L. Ali Khan

L. Ali Khan's most recent book is Contemporary Ijtihad: Limits and Controversies. He is the author of several other books as well as numerous articles and essays on human rights, foreign policy, Islamic law, international law, jurisprudence, comparative constitutional law, the U.S. Constitution, commercial law, legal humor, and also creative writing for both legal and academic journals as well as the popular press In the U.S., the Middle East, and the Indian subcontinent. Much of his academic writing is used as course materials in universities around the globe. He is emeritus Professor of Law at Washburn University and the Founder of Legal Scholar Academy.

Book Reviews by L. Ali Khan

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In the 2018 edition of Hezbollah, first published in 2007, Boston University professor Augustus Richard Norton adds new chapters on the complex dynamics of the Syrian war involving the Uni

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“General readers, with no initiation in law, will learn quite a bit about racial discrimination, civil rights laws, and how academics grapple with theoretical difficulties underlying race r

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In Making the Arab World, Professor Fawaz Gerges, a Christian Lebanese author, examines the clash between Arab nationalists and Arab Islamists.

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The American Civil War (1861–1865) falls between the two most hideous Supreme Court decisions related to race relations. In 1857, just before the Civil war started, Dred Scott v.

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Even the prose a poet writes is poetry; for sure, that is true about Henri Cole’s latest book, Orphic Paris. The book pretends to be prose, but it is poetry carved in paragraphs.

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Lawyers learn the art of writing persuasive briefs to win cases, even when their heart does not support the facts of the case or the governing law.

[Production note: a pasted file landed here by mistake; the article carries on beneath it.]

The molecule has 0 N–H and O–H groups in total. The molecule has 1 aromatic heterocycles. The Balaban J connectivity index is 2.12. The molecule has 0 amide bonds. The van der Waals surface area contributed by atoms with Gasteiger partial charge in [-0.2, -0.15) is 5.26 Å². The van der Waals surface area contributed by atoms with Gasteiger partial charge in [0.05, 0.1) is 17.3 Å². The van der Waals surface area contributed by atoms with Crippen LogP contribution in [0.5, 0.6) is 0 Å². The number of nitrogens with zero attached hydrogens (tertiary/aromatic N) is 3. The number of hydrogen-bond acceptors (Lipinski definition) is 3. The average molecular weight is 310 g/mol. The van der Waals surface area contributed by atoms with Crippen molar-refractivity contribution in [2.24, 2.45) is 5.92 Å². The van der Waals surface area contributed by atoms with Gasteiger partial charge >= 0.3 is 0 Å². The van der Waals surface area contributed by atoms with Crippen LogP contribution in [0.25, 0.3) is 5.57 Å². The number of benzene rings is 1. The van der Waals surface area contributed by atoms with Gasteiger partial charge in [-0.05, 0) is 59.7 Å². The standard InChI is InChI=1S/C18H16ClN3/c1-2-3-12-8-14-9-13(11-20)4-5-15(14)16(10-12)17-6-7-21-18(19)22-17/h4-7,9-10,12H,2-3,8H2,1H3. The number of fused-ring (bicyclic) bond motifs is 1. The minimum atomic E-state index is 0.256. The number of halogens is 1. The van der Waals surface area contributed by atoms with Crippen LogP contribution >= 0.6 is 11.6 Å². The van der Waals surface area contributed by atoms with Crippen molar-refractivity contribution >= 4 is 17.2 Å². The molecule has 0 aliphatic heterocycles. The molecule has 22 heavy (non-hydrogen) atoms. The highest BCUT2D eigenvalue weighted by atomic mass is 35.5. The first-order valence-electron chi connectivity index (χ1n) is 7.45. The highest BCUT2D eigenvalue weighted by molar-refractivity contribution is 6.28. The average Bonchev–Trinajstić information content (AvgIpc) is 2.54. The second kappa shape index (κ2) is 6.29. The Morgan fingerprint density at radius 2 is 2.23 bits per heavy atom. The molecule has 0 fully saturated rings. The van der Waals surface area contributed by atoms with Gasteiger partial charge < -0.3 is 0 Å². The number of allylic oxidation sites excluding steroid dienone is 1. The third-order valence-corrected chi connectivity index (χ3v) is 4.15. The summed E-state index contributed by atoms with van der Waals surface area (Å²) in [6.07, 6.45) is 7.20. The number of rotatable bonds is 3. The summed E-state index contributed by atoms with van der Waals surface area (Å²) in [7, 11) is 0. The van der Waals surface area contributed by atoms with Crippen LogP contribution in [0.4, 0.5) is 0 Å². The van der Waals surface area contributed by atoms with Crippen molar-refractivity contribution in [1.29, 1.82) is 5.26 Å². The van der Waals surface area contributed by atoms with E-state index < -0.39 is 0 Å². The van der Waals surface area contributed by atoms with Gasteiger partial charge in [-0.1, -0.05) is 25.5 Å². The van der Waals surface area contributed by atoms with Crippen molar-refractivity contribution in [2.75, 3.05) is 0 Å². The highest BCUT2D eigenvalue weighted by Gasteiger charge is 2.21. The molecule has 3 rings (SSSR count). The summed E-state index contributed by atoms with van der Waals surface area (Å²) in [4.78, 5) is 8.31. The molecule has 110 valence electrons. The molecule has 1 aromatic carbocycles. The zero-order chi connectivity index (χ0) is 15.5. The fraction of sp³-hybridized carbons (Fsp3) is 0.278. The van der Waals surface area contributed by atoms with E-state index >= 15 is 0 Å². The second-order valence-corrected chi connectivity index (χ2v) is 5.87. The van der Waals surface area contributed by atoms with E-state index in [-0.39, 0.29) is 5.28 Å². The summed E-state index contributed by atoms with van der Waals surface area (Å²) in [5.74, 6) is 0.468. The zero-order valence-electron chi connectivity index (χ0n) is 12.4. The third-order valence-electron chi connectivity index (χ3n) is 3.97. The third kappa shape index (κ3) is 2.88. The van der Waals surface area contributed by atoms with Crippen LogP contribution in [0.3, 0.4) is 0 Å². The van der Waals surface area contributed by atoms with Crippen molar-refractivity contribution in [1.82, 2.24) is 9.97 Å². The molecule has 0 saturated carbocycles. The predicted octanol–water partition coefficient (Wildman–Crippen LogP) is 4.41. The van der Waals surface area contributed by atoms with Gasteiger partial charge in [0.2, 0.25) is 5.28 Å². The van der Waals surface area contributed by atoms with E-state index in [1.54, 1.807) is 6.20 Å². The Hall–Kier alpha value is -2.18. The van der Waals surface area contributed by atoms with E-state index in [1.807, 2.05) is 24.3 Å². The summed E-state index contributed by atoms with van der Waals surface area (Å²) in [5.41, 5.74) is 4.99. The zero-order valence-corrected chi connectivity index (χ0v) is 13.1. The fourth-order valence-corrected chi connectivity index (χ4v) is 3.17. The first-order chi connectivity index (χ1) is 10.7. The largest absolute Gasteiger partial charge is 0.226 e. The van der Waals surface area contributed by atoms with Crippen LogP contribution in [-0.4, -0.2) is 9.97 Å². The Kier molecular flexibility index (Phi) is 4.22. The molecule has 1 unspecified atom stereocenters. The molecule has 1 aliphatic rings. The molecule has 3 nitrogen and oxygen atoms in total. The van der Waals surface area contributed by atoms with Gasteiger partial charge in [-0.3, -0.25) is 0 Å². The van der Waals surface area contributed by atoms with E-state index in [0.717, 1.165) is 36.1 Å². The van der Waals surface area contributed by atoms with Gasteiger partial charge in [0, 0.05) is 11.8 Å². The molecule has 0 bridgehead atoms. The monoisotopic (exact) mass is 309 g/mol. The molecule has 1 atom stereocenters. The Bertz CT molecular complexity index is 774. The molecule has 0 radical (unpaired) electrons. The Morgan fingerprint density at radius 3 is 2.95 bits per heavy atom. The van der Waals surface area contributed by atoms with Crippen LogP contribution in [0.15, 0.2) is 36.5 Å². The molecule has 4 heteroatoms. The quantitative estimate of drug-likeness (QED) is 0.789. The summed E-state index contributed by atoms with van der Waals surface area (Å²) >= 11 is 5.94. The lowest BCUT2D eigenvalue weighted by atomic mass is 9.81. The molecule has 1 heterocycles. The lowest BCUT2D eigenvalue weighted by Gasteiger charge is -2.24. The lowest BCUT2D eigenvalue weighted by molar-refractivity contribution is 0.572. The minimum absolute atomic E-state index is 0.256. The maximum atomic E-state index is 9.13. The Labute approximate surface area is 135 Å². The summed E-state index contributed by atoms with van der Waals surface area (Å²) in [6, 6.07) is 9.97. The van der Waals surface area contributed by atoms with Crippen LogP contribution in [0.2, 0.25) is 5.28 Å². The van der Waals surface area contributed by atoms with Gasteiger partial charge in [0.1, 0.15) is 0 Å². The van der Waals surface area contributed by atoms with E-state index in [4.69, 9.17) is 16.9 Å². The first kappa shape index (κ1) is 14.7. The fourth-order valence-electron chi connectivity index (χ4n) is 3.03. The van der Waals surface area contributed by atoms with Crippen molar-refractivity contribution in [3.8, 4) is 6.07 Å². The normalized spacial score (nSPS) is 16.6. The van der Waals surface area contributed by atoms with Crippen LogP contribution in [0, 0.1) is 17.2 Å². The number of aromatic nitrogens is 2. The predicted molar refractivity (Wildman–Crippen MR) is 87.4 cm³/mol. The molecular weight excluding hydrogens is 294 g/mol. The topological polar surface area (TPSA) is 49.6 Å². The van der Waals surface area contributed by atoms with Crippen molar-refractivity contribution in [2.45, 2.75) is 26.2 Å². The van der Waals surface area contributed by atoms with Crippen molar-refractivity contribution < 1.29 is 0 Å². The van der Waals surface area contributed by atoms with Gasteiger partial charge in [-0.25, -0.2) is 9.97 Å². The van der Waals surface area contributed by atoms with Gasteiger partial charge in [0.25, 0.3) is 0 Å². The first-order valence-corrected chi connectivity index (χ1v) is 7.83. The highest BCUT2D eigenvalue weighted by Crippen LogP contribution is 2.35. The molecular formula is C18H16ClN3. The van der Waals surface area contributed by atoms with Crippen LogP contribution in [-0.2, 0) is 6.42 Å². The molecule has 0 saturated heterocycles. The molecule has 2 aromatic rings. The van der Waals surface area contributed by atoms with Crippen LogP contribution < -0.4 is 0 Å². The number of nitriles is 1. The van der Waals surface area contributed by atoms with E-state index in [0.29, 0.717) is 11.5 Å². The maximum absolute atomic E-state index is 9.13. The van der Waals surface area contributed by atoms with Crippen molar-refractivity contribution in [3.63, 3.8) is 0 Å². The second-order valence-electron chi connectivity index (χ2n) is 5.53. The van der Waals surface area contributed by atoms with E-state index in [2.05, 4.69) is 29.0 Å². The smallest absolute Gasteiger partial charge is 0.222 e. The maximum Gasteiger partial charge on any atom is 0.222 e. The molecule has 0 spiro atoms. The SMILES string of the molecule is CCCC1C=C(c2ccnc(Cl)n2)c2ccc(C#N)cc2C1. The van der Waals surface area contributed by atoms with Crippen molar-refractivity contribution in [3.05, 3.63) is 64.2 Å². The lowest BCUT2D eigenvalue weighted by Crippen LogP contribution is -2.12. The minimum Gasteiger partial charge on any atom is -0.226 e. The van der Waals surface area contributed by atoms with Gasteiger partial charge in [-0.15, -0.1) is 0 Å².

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When I signed up to review Brown: Poems, I had no intimation that Kevin Young, the author of the poems, had lived in Topeka, Kansas, attended the local public schools, and took poetry less

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In Speak Freely, Keith Whittington, a professor of politics at Princeton University, defends free speech at colleges and universities, bemoaning that ideological activists, from both left

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Amy Chua, a Yale law professor, has written a book on international affairs called Political Tribes, which investigates the convoluted dynamics of what she calls “political tribes.”

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Bryan Caplan has written an iconoclastic book, defying some of the deeply-embedded assumptions about education as a desirable social good.

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“Anatomy of a Genocide furnishes well-lit imagination, though shaded with sadness, beneficial for the communities trapped into mutual impairment in various parts o